We need to step back and take a cold hard look at the facts, can Wexford players who split their attention as we currently demand, consistently compete and succeed against specialists, the evidence would suggest not and the question is what do we do about it? Maybe a split season would be a workable solution?

 

GAA history has been known to turn quests for five-in-a-row into doomed high-wire acts and Oulart’s hurlers did well not to topple into the pit of a rain-darkened Wexford Park yesterday.

 

“We’re going down in history now, it’ll be a long time before that’s done again,” beamed veteran corner-back Paul Roche after the champions held off the ferocious challenge of a young Ferns team to climb to a height no Wexford side has ever done before.

Their fifth consecutive title thus broke the hearts of men featuring in St Aidan’s first county senior final since 1969. That was the year man first landed on the moon, as the match programme giddily informed us. But the taking of a giant step for Ferns was rendered instantly improbable by their concession of a ruinous 2-2 in the opening four minutes of what would evolve into an epic contest.

Actually, an embarrassing rout seemed to loom after those early Oulart goals by Rory Jacob and Nicky Kirwan, only for St Aidan’s to come thundering back, outscoring Martin Storey’s men by 0-9 to 0-2 between the fourth and 29th minutes.

True the weather was at its most callous in this period, torrential rain whipping into the Oulart faces as they struggled to codify a high-energy game that looked to be taking its toll on some of the more seasoned bodies in black.

The impressive Jonathan Dwyer took advantage of the conditions, floating over two sublime sideline cuts as well as taking two scores from play as Ferns – seven points adrift after that opening four minutes – got to the break a scarcely credible two to the good.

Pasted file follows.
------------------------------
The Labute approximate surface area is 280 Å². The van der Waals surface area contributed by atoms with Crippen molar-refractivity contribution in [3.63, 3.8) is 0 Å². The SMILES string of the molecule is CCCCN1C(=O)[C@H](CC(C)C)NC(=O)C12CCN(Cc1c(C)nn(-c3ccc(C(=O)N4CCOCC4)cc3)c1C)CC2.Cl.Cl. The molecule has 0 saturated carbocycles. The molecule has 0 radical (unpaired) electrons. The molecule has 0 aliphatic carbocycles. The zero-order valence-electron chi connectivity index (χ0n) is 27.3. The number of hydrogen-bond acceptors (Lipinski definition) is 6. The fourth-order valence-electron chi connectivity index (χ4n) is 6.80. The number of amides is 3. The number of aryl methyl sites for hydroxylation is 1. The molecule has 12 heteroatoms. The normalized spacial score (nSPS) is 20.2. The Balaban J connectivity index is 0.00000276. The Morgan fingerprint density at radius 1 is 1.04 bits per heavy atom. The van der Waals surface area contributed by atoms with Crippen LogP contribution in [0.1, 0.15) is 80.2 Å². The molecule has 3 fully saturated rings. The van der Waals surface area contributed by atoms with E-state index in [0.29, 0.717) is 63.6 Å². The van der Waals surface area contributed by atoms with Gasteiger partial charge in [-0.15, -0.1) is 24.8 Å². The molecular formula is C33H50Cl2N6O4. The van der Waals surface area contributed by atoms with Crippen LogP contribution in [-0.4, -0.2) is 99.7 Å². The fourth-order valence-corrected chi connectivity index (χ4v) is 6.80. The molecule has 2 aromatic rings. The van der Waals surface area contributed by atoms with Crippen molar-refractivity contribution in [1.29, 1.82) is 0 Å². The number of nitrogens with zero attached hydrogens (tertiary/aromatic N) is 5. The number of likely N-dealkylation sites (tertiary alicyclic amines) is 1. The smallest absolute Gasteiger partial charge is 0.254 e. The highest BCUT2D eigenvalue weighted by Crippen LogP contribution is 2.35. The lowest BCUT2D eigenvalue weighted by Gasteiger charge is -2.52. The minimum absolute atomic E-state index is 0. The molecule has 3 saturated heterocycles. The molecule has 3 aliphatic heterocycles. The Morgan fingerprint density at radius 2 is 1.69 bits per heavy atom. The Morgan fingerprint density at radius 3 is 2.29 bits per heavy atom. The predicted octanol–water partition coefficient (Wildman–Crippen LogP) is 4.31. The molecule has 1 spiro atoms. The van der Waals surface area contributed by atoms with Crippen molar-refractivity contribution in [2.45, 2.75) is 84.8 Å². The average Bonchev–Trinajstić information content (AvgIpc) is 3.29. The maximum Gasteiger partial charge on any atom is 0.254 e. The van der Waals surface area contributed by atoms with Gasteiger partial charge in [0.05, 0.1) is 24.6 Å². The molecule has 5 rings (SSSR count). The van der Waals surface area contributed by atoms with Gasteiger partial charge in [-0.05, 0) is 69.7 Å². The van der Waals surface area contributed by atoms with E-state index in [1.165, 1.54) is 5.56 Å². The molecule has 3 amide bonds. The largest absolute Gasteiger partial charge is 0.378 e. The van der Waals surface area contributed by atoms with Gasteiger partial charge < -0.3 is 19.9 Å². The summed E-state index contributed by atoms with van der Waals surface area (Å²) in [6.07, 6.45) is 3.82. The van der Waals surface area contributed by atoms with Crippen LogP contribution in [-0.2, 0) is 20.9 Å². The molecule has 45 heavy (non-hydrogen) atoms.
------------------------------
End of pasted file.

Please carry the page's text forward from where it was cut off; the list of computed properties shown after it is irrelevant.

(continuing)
Ian Byrne was having a stormer at right half-forward, while the free-taking of Tommy Dwyer had been flawless. There was, you suspected, but one small ghost chasing their attention as they went to tea – Oulart would be resuming with the wind.

Cruel

What followed was wonderful and in its own way impossibly cruel. Ferns were like fishermen seeing their cordage jerk in the water, only to reel in an old boot. They would hurl magnificently but the lavishly decorated old warriors of Oulart were just not ready to acquiesce.

Eleven minutes after the resumption, Roche’s delivery broke off David Redmond – operating temporarily at full-forward – and Kirwan finished high and decisively for his second goal. That put Oulart two to the good, only for quick points from Paul Morris and Jonathan Dwyer to level matters for only the second time all day.

Soon after, Oulart goalkeeper Ben O’Connor spilled an unremarkable Morris delivery into his own net and the din from the 5,300 attendance spoke of looming revolution.

Yet, Oulart were not about to go timidly. “We were ready for that, we knew exactly what we were coming up against,” smiled Roche afterwards, his fifth medal safely secured. “We knew there’d be nothing between us.”

Points from Rory Jacob and Redmond (two) eased Oulart ahead only for Morris to level again in the last minute of normal time, Eoin Moore now in a heap on the far side of the pitch having crumpled to the ground with no opponent near. Moore’s knee just seemed to collapse under him and, with Darren Stamp already in the infirmary for something similar, Oulart slipped into injury-time looking like old champions just one, last haymaker from oblivion.

But that punch never landed. Des Mythen might have had an Oulart goal before setting up Michael Jacob for a 61st-minute lead point and we were three minutes into added-time when Garrett Sinnott fouled Gavin Bailey on the half-way line.